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rates for private chefs

post #1 of 87
Thread Starter 
I recently interviewed for a private chef job in New York City and am fairly certain I did not get the job because we were at odds over my salary. (I actually haven't heard back, but it's been a while). The position would have entailed making dinners Mon-Thurs (approx 6 hours a day for shopping, cooking, cleaning) for a family of 5, which sometimes would be a family of 8. There were also kids who would need slighly varied meals. I asked for $40 an hour and they acted like that was unreasonable. This job would take a fair amount of time in terms of menu planning and because I cater dinners and small parties as well, it would cut into that business. For those of you who've done this kind of thing, can you tell me if I was way off in what I asked for? (Remember, it's NYC so everything costs more). They did mention the possibility of a beneifts package through their corporation (the nature of which is unclear to me...) so I might be willing to go down a little if that were the case. But how much??? I must retain some dignity and make it worth my while...Thanks.
post #2 of 87
I have interviewed for a quite a few of these jobs, landed them only to find due to the caprice of the employer that I was asked not to continue. Note that all of these positions came about through an agency. The average hourly rate is $30.00 plus benefits (1-2 weeks vacation, health insurance with VERY high deductibles). Yearly salary rates for full-time work (45-50 hours/week) ranged from $50,000-$85,000 per year. Day rates usually run $100-$200/day.
I recommend working through an agency, because you will have some marginal employment protection and if the nut-case trophy wife decides to let you go, you'll have ample opportunity to land another job fairly quickly.
Be prepared, though, to be treated like scum. Expect to submit menus for approval, have them decided on, shop and prep all day and 20 minutes from service be informed that the Mrs. is not in the mood for salmon and wants pork tenderloin instead, or they've decided to go out for dinner-"Will you please call Craft and get a reservation for us at 8:15 tonight?" (all this at 7:50 pm).
The Al Martino agency specializes in private chefs and treats you, the chef, with consideration and respect. Avoid the Celebrity Agency at all costs! They make you sign a gag order, treat you like a common felon and act like it's some sort of privilege to work for someone with a famous name. Usually, the famous name is never around and you are at the mercy of the spoiled kids, depressed wife or girlfriend and various sycophants and hangers-on.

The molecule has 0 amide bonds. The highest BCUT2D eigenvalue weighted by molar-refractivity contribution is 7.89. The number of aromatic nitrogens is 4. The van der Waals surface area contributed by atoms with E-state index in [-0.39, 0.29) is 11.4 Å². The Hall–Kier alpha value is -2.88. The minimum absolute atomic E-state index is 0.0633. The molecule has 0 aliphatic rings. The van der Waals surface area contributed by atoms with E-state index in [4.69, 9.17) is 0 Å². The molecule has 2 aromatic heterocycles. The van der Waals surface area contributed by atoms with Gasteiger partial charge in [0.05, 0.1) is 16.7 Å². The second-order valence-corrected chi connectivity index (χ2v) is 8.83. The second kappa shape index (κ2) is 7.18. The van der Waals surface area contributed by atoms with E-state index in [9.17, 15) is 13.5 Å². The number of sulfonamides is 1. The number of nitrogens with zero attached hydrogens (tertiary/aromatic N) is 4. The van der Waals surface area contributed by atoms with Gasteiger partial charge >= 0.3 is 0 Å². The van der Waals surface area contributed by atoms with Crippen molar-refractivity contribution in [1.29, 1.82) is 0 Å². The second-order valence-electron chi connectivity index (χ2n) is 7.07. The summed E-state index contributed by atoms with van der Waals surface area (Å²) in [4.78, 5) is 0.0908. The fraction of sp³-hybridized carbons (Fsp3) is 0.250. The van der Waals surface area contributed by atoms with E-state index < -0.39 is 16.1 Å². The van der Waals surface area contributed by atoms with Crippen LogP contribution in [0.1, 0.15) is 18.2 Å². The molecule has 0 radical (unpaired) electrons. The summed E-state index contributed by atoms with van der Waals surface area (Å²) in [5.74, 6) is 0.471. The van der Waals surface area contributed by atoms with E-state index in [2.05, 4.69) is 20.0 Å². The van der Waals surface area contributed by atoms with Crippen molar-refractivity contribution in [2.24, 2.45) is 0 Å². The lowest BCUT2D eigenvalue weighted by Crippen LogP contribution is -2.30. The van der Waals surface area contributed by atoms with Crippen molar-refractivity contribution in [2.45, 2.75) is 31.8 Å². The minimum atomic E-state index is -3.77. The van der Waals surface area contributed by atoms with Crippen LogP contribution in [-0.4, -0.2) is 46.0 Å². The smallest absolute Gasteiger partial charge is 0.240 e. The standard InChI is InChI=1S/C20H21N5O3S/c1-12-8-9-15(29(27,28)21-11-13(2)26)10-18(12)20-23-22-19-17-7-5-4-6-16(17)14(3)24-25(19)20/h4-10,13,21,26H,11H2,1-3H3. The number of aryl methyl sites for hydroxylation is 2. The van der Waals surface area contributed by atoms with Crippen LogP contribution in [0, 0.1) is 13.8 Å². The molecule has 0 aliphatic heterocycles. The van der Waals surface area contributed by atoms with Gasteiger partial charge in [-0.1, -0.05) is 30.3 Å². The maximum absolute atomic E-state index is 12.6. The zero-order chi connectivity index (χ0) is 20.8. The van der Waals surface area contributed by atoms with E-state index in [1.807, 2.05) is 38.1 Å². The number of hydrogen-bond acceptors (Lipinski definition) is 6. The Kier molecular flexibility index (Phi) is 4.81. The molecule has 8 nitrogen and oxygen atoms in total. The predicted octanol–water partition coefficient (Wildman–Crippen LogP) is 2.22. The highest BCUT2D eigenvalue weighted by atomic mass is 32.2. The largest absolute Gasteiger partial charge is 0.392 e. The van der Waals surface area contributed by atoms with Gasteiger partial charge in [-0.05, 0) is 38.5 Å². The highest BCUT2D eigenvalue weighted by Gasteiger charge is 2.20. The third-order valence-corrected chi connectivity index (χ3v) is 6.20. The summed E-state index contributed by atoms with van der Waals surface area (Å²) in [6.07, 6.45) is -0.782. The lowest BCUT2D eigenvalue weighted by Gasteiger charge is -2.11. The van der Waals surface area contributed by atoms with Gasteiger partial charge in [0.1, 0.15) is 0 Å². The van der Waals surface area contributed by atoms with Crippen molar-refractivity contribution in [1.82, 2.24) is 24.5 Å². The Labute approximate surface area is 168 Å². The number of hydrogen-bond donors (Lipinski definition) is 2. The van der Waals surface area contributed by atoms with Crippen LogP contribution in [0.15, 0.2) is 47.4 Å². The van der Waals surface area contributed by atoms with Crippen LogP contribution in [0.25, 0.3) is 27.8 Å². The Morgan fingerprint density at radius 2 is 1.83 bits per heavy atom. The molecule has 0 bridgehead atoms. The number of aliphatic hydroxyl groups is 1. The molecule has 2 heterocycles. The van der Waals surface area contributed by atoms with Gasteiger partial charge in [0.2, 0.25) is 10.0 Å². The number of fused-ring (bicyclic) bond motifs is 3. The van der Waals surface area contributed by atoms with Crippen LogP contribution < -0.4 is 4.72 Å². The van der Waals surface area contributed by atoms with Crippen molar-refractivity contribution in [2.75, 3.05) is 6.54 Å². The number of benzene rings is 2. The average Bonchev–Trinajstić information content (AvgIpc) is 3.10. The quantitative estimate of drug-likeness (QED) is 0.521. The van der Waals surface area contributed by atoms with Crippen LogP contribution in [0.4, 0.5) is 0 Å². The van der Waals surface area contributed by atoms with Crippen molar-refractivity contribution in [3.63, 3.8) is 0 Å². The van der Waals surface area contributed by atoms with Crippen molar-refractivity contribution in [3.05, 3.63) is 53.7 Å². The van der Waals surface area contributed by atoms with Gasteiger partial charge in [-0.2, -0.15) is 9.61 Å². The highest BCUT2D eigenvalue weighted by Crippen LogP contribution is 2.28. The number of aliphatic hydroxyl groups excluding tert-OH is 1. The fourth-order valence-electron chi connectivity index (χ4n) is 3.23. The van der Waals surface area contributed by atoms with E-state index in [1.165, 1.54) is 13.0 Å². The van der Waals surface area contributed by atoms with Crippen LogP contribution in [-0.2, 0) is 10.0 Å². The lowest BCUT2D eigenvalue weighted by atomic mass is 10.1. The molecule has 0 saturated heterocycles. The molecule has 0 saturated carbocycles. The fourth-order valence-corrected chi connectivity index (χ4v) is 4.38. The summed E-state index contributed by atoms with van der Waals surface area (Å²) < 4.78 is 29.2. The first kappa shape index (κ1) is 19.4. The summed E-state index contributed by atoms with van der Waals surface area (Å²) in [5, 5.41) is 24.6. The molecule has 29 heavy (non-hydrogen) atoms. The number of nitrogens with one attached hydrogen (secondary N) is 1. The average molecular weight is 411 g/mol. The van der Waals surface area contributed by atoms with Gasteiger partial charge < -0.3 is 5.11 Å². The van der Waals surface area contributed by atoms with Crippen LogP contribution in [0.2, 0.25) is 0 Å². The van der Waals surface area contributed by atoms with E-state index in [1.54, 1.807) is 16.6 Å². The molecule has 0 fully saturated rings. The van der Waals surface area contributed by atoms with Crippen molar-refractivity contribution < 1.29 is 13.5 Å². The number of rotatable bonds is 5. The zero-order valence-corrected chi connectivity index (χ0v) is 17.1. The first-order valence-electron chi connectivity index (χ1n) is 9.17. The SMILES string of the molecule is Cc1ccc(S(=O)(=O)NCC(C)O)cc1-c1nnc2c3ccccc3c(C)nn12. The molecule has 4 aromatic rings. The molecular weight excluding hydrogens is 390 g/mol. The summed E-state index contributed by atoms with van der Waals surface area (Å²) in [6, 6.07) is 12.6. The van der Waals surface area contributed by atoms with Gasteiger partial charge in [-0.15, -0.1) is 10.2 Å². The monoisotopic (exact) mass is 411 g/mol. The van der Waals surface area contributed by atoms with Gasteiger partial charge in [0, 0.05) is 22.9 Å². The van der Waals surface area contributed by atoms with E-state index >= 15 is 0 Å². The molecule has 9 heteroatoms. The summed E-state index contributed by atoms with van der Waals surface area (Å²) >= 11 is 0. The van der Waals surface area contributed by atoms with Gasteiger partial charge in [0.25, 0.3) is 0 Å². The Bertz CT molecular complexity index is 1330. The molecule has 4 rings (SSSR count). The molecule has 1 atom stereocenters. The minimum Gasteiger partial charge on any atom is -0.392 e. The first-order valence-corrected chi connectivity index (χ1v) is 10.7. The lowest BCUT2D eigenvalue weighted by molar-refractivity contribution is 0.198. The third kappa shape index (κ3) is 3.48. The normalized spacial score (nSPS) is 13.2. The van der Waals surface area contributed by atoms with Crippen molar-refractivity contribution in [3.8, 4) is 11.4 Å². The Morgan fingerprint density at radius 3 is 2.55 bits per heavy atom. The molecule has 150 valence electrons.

Thankfully, my freelance business has picked up again eliminating the necessity of pursuing these types of jobs, hopefully for a long while. I know I paint a largely negative picture here. Elsewhere (anywhere but NYC) I have worked as a private chef for some absolutely lovely and generous people.

Good Luck, but watch your back!

www.foodandphoto.com

Liquored up and laquered down,
She's got the biggest hair in town!

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www.foodandphoto.com

Liquored up and laquered down,
She's got the biggest hair in town!

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post #3 of 87
Thread Starter 

rates for private chefs

thanks for the warnings. and for the tip on Al Martino. I'll watch my back, and post with any exciting or horrific revelations.
post #4 of 87
Do you have a link for this Al martino thinga-ma-jig?
If God didn't intend for us to eat animals, He wouldn't have made them out of meat.
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If God didn't intend for us to eat animals, He wouldn't have made them out of meat.
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post #5 of 87
For a link to Al Martino, look at the New York Times, particularly on Sunday.
"Notorious stickler" -- The New York Times, January 4, 2004
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"Notorious stickler" -- The New York Times, January 4, 2004